Projection to Children and Teens

This section of the class was also surprising to me. I love to read and read a lot as a kid and got read to quite often as well. I was shocked at just how many books I read as a kid didn't have a mother figure in them at all. Not only that, but there were close to three times as many published children's books without mothers than there were with. But again, as with the Disney movies, I never noticed the absent mother figure. When looking at the lists of books with and without mother figures, I also realized that I have read many more of the books without mothers. Even my favorite book as a kid didn't have a mother figure in it. I could never get enough of Green Eggs and Ham!


This was one of my favorite parts about the class. We got to come up with questions that we wanted to ask our group of moms and see what their responses were. For me, I really enjoyed seeing the varying responses that I received not only from my group of mothers, but from all of the mothers that the people in our class surveyed. It was really cool to see just how unique each mother was and how they viewed motherhood and what their opinions were on certain topics. Special shout-out to all the moms who participated in my surveys throughout the semester!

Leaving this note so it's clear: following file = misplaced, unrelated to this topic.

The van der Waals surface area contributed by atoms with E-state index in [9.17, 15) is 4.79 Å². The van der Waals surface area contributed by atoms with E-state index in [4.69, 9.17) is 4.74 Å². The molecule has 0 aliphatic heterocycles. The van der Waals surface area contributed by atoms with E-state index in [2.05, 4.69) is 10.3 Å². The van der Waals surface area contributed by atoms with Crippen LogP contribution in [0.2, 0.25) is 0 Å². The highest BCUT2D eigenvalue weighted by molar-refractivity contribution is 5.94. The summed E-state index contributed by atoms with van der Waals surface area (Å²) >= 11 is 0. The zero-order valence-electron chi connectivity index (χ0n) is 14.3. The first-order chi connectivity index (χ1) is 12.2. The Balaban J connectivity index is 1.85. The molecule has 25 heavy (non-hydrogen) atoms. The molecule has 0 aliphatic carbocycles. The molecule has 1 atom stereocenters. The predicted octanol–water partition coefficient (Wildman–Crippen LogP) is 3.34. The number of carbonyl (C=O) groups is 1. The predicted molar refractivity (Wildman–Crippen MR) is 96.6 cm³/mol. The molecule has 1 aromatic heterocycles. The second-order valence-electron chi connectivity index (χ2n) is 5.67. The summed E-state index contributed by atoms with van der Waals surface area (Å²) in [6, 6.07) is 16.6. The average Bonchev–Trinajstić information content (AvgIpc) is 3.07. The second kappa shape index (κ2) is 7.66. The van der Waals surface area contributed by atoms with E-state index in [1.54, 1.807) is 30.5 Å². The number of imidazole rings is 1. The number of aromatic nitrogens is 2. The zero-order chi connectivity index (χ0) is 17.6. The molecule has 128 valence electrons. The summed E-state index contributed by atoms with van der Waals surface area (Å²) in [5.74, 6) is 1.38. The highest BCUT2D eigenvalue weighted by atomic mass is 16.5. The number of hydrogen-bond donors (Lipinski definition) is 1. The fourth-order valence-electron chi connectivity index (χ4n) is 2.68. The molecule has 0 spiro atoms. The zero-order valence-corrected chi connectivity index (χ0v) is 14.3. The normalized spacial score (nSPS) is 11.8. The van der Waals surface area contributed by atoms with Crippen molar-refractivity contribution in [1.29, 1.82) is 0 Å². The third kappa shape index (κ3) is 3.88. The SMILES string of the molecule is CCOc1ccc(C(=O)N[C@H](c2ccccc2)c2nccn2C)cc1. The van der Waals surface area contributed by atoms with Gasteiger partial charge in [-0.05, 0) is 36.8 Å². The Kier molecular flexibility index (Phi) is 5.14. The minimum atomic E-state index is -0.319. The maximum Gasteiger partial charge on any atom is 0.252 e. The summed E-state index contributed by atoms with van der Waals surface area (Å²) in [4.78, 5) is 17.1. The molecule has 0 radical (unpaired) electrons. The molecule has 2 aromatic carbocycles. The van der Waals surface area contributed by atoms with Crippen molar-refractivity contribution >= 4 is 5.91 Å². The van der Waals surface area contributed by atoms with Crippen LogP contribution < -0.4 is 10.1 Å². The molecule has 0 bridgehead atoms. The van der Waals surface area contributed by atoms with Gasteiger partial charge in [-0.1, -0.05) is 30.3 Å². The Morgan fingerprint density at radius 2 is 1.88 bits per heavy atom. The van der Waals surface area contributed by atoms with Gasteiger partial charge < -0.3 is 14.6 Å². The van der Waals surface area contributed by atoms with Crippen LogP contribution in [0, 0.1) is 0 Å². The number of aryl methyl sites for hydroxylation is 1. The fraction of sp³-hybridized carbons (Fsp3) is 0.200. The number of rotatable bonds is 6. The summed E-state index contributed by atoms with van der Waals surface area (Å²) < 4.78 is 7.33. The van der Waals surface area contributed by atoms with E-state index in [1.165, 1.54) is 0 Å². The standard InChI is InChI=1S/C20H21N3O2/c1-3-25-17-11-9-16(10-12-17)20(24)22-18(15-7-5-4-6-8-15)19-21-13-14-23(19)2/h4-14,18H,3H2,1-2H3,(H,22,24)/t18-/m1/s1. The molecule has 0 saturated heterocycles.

So what did I learn?

Motherhood is unique. Each mom has a different experience. Each mom chooses to raise their kid differently based on what they believe is best for them. But all moms have one thing in common -- they are moms. They love their kids and want what is best for them and I believe that creates a unique bond between mothers. They all have to same goal in life when it comes to their children. I loved seeing all of the different perspectives that moms brought to the table.

It was very interesting to see how not only moms viewed themselves and motherhood, but how the world did as well. Everyone has their own opinion on what makes a good mother, how a mother should raise their child, what a mother should do regarding not just her family life, but working life as well. It was interesting to see this idea manifest itself in the different areas that we studied. I loved seeing all of the different types of moms that our class found in the news and our conversations about them were always intriguing. As I've mentioned, one of the most shocking aspects of this class for me was seeing just how many moms are absent from children's books and movies. If mothers are such a huge part of our lives, then why aren't they as large a part of what children pay the most attention to?

I have learned so much from this class, more than can be summed up just on this page. After taking this class, I have even more respect for mothers and all that they do. It is hard to sum up what motherhood is and what it encompasses and what it means. The video that I have inserted below was the most eye-opening moment in this class for me. I think it is probably about as close as you can get to describing what motherhood is. I remember watching this video and being shocked by what was being asked of these people and once it was explained, I teared up and immediately thought, "Wow! My mom is awesome..."

World's Toughest Job - #worldstoughestjob - Official Video